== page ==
The democratization of knowledge isn't simply on the numbers side. As scouting and analytics have found themselves not just in tighter quarters but often bedfellows, a blending of the communities has taken place as well, infusing the game with some whose playing backgrounds ended well before college, if at all. The Houston Astros – whose commitment to hiring those without playing backgrounds supports an organizational philosophy that different thought may be better thought – hired Baseball Prospectus prospects writer Kevin Goldstein to oversee their pro-scouting department nearly two years ago.
His replacement at Prospectus, Jason Parks, overhauled the department to develop an in-house scouting group. His fluctuating staff – normally it's around a dozen – gloms off the philosophy Parks learned spending time with Rangers executives A.J. Preller and Don Welke.
"I don't think learning is the way I'd put it," Parks said. "I would suggest they can be molded into the job. I don't teach these guys how to be talent evaluators. I expose them to scouting debate and discussion among a big group.
"The promise of platform to these kids is huge. If you get read in Baseball Prospectus, the industry will see you."
He's right. Within the last year, four from Parks' staff have been hired into scouting or baseball-ops jobs: Jason Cole with the Rays, Zach Mortimer with the Cardinals, Josh Herzenberg with the Diamondbacks and Steffan Segui with the Indians.
They may ascend the ladder. They may burn out. The greater point, one appreciated by Parks and Andres, is that no longer does baseball operate as some insular community and shun anyone who isn't part of the club. Andres' students, too, have found success, from Peter Bendix with the Rays to Matt McGrath with the Dodgers to Mike DeBartolo with the Nationals.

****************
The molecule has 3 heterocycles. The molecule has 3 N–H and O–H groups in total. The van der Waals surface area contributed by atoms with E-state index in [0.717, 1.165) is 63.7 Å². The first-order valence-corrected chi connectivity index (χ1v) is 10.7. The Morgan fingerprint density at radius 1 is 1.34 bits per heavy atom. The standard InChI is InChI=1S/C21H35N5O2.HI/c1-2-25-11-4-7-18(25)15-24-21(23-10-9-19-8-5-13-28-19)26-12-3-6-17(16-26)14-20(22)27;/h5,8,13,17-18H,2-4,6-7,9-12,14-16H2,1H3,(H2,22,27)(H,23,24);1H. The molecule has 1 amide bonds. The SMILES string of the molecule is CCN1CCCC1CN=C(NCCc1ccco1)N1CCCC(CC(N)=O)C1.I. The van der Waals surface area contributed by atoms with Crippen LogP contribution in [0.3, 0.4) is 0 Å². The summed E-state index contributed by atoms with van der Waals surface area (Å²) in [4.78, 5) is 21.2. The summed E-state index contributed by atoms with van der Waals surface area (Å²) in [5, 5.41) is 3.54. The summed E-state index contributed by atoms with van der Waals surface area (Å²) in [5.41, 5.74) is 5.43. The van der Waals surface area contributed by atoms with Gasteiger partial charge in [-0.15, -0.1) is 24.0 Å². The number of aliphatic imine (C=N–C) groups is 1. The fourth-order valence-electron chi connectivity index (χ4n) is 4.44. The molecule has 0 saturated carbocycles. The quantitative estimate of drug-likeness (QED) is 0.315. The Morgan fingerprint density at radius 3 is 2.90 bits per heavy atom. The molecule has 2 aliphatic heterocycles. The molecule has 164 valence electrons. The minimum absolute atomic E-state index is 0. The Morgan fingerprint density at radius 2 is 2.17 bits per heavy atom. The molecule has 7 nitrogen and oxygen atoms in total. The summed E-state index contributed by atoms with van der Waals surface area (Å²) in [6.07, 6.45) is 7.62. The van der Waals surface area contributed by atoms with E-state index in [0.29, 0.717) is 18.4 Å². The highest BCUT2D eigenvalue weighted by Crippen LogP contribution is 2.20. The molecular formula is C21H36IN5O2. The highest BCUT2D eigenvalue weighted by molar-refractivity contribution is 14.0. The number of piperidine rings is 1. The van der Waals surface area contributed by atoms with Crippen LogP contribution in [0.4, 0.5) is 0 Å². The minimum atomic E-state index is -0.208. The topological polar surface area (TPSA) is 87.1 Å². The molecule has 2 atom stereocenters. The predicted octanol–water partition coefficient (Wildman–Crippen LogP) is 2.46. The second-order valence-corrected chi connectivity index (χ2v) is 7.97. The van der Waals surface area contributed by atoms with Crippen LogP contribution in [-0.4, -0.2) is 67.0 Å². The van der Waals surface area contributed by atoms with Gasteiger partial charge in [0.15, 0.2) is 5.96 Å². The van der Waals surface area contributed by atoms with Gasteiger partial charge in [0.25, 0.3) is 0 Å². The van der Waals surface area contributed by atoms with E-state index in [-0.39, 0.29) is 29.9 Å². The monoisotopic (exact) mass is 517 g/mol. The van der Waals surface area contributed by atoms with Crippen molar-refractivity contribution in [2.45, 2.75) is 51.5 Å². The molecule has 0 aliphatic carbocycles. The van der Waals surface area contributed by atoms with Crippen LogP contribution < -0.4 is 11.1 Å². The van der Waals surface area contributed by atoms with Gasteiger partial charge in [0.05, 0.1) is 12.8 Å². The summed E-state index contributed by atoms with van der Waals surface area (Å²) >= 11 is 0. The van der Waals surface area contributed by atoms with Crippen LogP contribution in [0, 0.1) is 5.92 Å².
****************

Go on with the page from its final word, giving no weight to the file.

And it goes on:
DeBartolo took the first Sabermetrics 101 course at Tufts in 2004, right around the time the Red Sox were winning their first championship in 86 years.
"It was almost too good to be true for me at Tufts," he said. "I had read ‘Moneyball.' I grew up a huge Red Sox fan, respecting Theo Epstein and all they did. It was a good model.
"It was a little family of baseball nerds."
Baseball lured DeBartolo back after almost half a decade in the corporate world. During his time at Columbia earning an MBA, he realized he wanted to solve the same sorts of problems and answer the kinds of questions he did in Andres' class, and he now endeavors to do as much daily as a baseball-operations analyst with Washington.
Already Andres is hoping to teach a Sabermetrics 201 course that includes the deeper sort of analysis done by front offices with big data, from PITCHf/x to perhaps the fielding data MLB plans to gather in every stadium starting next season. The 101 isn't there to breed immediate successes so much as it is to introduce this world that's still daunting and mysterious.
"I think baseball-ops departments look at this and chuckle," Andres said. "They're so far advanced beyond what I'm doing, they're like, ‘Eh, OK.' But I've had people ask how to evaluate these piles of resumes they get and tell me the right person. And I'm hoping we have some people start here."
He's got 13,464 to choose from. The numbers, as usual, are in his favor.